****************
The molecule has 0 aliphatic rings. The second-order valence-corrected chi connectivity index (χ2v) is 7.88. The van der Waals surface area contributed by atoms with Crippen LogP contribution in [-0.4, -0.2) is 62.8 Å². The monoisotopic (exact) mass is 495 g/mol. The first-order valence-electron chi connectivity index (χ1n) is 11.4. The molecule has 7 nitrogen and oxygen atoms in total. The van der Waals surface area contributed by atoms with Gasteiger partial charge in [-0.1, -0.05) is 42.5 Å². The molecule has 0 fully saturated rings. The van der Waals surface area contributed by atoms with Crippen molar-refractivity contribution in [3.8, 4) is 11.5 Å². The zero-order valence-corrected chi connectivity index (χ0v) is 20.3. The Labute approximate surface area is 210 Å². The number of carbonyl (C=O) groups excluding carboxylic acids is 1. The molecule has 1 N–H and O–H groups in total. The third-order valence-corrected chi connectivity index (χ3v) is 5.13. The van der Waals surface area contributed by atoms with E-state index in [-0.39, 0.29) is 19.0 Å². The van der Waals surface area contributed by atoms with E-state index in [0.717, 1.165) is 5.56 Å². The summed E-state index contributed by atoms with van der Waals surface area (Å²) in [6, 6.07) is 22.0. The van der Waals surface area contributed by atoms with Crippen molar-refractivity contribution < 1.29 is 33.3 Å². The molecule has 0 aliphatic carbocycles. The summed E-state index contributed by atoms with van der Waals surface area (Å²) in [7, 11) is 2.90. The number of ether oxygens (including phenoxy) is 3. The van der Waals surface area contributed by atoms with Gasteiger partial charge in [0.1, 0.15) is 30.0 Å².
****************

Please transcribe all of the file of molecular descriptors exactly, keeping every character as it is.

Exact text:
The molecule has 0 aliphatic rings. The second-order valence-corrected chi connectivity index (χ2v) is 7.88. The van der Waals surface area contributed by atoms with Crippen LogP contribution in [-0.4, -0.2) is 62.8 Å². The monoisotopic (exact) mass is 495 g/mol. The first-order valence-electron chi connectivity index (χ1n) is 11.4. The molecule has 7 nitrogen and oxygen atoms in total. The van der Waals surface area contributed by atoms with Gasteiger partial charge in [-0.1, -0.05) is 42.5 Å². The molecule has 0 fully saturated rings. The van der Waals surface area contributed by atoms with Crippen molar-refractivity contribution in [3.8, 4) is 11.5 Å². The zero-order valence-corrected chi connectivity index (χ0v) is 20.3. The Labute approximate surface area is 210 Å². The number of carbonyl (C=O) groups excluding carboxylic acids is 1. The molecule has 1 N–H and O–H groups in total. The third-order valence-corrected chi connectivity index (χ3v) is 5.13. The van der Waals surface area contributed by atoms with E-state index in [-0.39, 0.29) is 19.0 Å². The van der Waals surface area contributed by atoms with E-state index in [0.717, 1.165) is 5.56 Å². The summed E-state index contributed by atoms with van der Waals surface area (Å²) in [6, 6.07) is 22.0. The van der Waals surface area contributed by atoms with Crippen molar-refractivity contribution < 1.29 is 33.3 Å². The molecule has 0 aliphatic carbocycles. The summed E-state index contributed by atoms with van der Waals surface area (Å²) in [7, 11) is 2.90. The number of ether oxygens (including phenoxy) is 3. The van der Waals surface area contributed by atoms with Gasteiger partial charge in [0.1, 0.15) is 30.0 Å².